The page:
The policy statement identifies four types of conduct ACOs “with high PSA shares or other possible indicia of market power” should consider avoiding to minimize the likelihood of an antitrust challenge. Such ACOs should not:
- Prevent or discourage commercial payors from steering patients to certain providers.
- Tie sales of the ACO’s services to a commercial payor’s purchase of other services from providers outside the ACO.
- Contract on an exclusive basis with ACO participants. There is no exception for primary care physicians.
- Restrict a commercial payor’s ability to share cost, quality, efficiency, and performance information with its enrollees.
Regardless of share size, ACOs should also adopt policies to prevent the sharing of confidential pricing information among its otherwise competing members.
Voluntary review program
Any ACO that as of March 23, 2010, had not signed or negotiated contracts with a commercial payor, and had not participated in the Shared Savings Program, may seek an antitrust review from the enforcement agencies through a process specified in the policy statement. Within 90 days of receiving the required information the reviewing agency will inform the ACO that the group’s formation and operation “does not likely raise competitive concerns,” “potentially raises competitive concerns,” or “likely raises competitive concerns.” The agency may condition a finding that the ACO does not likely raise competitive concerns on agreement by the ACO to take certain prescribed steps to remedy concerns raised by the agency.
Data limitations. The share calculations necessarily are limited to available data. The antitrust agencies recognize that many states collect and publish all-payer discharge data that permit, when hospital services are at issue, share calculations based on these data. But similar data generally are not available for physician services. Accordingly the statement discusses and permits the use of Medicare data for physicians and outpatient services. But this necessarily produces shares based on Medicare revenues, which may or may not necessarily reflect a provider’s market power in a region.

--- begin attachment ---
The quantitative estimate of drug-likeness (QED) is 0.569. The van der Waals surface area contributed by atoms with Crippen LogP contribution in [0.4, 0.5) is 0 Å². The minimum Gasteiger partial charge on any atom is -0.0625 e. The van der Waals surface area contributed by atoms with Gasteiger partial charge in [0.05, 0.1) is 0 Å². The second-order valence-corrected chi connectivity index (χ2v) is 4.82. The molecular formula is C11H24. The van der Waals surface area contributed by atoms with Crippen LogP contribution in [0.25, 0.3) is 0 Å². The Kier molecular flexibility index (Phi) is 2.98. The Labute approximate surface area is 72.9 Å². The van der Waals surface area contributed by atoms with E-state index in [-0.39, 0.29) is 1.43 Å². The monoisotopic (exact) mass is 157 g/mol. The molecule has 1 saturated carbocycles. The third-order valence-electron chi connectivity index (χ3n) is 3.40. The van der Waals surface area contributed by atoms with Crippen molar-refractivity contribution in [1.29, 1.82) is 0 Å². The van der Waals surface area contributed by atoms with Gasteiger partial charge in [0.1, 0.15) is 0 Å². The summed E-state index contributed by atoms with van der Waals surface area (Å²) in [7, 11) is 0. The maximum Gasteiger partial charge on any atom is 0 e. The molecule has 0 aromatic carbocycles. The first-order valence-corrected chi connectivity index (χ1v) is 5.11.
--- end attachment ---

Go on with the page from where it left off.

Safety zones do not provide antitrust immunity. An ACO that falls within the 30% safety zone or that receives a letter from an agency indicating it does not pose a competitive problem need not fear a challenge from either federal antitrust agency (so long as it does not substantially change the manner in which it does business). Private parties, however, are not bound by the safety zone or an agency letter and are free to sue the ACO, though the risk of such litigation is probably low.
Uncertainty for ACOs that are not qualified by CMS. If an ACO is structured in a way that falls within the safety zone described in the policy statement, but the ACO chooses not to qualify under the Medicare Shared Savings Program and instead focuses on commercial business, it is not clear whether the antitrust enforcement agencies would scrutinize it under the guidelines set forth in the policy statement or under more traditional antitrust principles.
Information to be provided and the 90-day review period. The final policy statement promises an expedited 90-day review for an ACO applying for a letter indicating the enforcement intentions of the antitrust agencies. ACOs expecting to hear definitively from an antitrust agency 90 days after they submit their applications must take great care to provide what can be a burdensome and complex amount of data in advance.